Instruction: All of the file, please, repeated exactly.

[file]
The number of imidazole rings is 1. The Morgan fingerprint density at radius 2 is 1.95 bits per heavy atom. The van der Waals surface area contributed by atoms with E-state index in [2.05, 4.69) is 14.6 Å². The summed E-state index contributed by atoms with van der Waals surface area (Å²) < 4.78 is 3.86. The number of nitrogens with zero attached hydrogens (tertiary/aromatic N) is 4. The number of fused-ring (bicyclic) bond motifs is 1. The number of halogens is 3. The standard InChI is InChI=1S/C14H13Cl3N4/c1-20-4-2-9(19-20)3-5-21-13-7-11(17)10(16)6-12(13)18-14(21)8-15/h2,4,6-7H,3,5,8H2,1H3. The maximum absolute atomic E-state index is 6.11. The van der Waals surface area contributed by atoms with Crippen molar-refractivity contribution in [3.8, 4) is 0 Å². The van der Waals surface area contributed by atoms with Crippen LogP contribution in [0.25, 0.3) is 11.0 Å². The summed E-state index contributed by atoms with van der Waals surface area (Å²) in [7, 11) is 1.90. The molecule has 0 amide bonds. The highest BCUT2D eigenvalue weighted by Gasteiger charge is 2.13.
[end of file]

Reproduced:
The number of imidazole rings is 1. The Morgan fingerprint density at radius 2 is 1.95 bits per heavy atom. The van der Waals surface area contributed by atoms with E-state index in [2.05, 4.69) is 14.6 Å². The summed E-state index contributed by atoms with van der Waals surface area (Å²) < 4.78 is 3.86. The number of nitrogens with zero attached hydrogens (tertiary/aromatic N) is 4. The number of fused-ring (bicyclic) bond motifs is 1. The number of halogens is 3. The standard InChI is InChI=1S/C14H13Cl3N4/c1-20-4-2-9(19-20)3-5-21-13-7-11(17)10(16)6-12(13)18-14(21)8-15/h2,4,6-7H,3,5,8H2,1H3. The maximum absolute atomic E-state index is 6.11. The van der Waals surface area contributed by atoms with Crippen molar-refractivity contribution in [3.8, 4) is 0 Å². The van der Waals surface area contributed by atoms with Crippen LogP contribution in [0.25, 0.3) is 11.0 Å². The summed E-state index contributed by atoms with van der Waals surface area (Å²) in [7, 11) is 1.90. The molecule has 0 amide bonds. The highest BCUT2D eigenvalue weighted by Gasteiger charge is 2.13.